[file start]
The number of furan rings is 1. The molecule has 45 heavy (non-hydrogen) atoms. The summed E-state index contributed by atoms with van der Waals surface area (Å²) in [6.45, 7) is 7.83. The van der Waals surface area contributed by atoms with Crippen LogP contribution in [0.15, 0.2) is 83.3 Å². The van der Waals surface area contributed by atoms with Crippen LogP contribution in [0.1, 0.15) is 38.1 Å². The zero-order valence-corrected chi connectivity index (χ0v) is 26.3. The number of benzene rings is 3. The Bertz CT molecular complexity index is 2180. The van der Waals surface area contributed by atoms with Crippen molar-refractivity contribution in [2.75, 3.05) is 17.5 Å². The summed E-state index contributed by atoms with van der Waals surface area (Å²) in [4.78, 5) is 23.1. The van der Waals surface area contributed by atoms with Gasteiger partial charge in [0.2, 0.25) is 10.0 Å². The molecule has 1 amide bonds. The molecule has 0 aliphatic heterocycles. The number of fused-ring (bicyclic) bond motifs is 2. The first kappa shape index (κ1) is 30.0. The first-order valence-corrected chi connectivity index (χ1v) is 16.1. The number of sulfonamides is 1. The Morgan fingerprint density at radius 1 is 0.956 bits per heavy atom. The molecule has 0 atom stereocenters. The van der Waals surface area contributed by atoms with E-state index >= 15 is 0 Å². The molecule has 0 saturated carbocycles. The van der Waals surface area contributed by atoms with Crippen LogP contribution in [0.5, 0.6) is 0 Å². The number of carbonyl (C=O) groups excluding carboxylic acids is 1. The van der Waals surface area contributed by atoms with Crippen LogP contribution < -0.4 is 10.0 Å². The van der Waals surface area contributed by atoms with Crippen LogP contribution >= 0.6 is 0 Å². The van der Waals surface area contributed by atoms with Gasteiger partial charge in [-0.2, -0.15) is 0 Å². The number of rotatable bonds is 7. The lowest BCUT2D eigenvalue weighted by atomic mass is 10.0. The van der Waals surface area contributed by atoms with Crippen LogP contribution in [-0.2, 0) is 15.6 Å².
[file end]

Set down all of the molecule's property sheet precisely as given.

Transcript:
The number of furan rings is 1. The molecule has 45 heavy (non-hydrogen) atoms. The summed E-state index contributed by atoms with van der Waals surface area (Å²) in [6.45, 7) is 7.83. The van der Waals surface area contributed by atoms with Crippen LogP contribution in [0.15, 0.2) is 83.3 Å². The van der Waals surface area contributed by atoms with Crippen LogP contribution in [0.1, 0.15) is 38.1 Å². The zero-order valence-corrected chi connectivity index (χ0v) is 26.3. The number of benzene rings is 3. The Bertz CT molecular complexity index is 2180. The van der Waals surface area contributed by atoms with Crippen molar-refractivity contribution in [2.75, 3.05) is 17.5 Å². The summed E-state index contributed by atoms with van der Waals surface area (Å²) in [4.78, 5) is 23.1. The van der Waals surface area contributed by atoms with Gasteiger partial charge in [0.2, 0.25) is 10.0 Å². The molecule has 1 amide bonds. The molecule has 0 aliphatic heterocycles. The number of fused-ring (bicyclic) bond motifs is 2. The first kappa shape index (κ1) is 30.0. The first-order valence-corrected chi connectivity index (χ1v) is 16.1. The number of sulfonamides is 1. The Morgan fingerprint density at radius 1 is 0.956 bits per heavy atom. The molecule has 0 atom stereocenters. The van der Waals surface area contributed by atoms with E-state index >= 15 is 0 Å². The molecule has 0 saturated carbocycles. The van der Waals surface area contributed by atoms with Crippen LogP contribution in [0.5, 0.6) is 0 Å². The number of carbonyl (C=O) groups excluding carboxylic acids is 1. The van der Waals surface area contributed by atoms with Crippen LogP contribution < -0.4 is 10.0 Å². The van der Waals surface area contributed by atoms with Crippen LogP contribution >= 0.6 is 0 Å². The van der Waals surface area contributed by atoms with Gasteiger partial charge in [-0.2, -0.15) is 0 Å². The number of rotatable bonds is 7. The lowest BCUT2D eigenvalue weighted by atomic mass is 10.0. The van der Waals surface area contributed by atoms with Crippen LogP contribution in [-0.2, 0) is 15.6 Å².